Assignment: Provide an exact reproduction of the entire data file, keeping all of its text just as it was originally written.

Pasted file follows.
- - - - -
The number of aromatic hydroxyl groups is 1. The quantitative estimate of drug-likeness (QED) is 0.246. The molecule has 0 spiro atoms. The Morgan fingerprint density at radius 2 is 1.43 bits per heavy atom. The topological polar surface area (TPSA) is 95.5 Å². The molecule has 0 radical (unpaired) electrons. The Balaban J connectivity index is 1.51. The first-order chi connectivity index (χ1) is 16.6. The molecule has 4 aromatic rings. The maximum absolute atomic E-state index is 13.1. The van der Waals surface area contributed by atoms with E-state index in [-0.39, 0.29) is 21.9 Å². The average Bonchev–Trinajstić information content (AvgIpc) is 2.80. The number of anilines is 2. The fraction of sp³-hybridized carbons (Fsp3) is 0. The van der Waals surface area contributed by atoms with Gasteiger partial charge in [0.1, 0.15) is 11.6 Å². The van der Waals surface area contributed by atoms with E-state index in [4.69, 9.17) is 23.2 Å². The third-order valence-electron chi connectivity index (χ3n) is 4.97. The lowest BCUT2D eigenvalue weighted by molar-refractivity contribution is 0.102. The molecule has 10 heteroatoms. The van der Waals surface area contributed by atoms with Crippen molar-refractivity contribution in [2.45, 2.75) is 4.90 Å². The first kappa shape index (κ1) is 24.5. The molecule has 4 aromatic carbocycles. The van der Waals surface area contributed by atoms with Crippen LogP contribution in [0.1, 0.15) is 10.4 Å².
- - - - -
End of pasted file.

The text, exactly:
The number of aromatic hydroxyl groups is 1. The quantitative estimate of drug-likeness (QED) is 0.246. The molecule has 0 spiro atoms. The Morgan fingerprint density at radius 2 is 1.43 bits per heavy atom. The topological polar surface area (TPSA) is 95.5 Å². The molecule has 0 radical (unpaired) electrons. The Balaban J connectivity index is 1.51. The first-order chi connectivity index (χ1) is 16.6. The molecule has 4 aromatic rings. The maximum absolute atomic E-state index is 13.1. The van der Waals surface area contributed by atoms with E-state index in [-0.39, 0.29) is 21.9 Å². The average Bonchev–Trinajstić information content (AvgIpc) is 2.80. The number of anilines is 2. The fraction of sp³-hybridized carbons (Fsp3) is 0. The van der Waals surface area contributed by atoms with Gasteiger partial charge in [0.1, 0.15) is 11.6 Å². The van der Waals surface area contributed by atoms with E-state index in [4.69, 9.17) is 23.2 Å². The third-order valence-electron chi connectivity index (χ3n) is 4.97. The lowest BCUT2D eigenvalue weighted by molar-refractivity contribution is 0.102. The molecule has 10 heteroatoms. The van der Waals surface area contributed by atoms with Crippen molar-refractivity contribution in [2.45, 2.75) is 4.90 Å². The first kappa shape index (κ1) is 24.5. The molecule has 4 aromatic carbocycles. The van der Waals surface area contributed by atoms with Crippen LogP contribution in [0.1, 0.15) is 10.4 Å².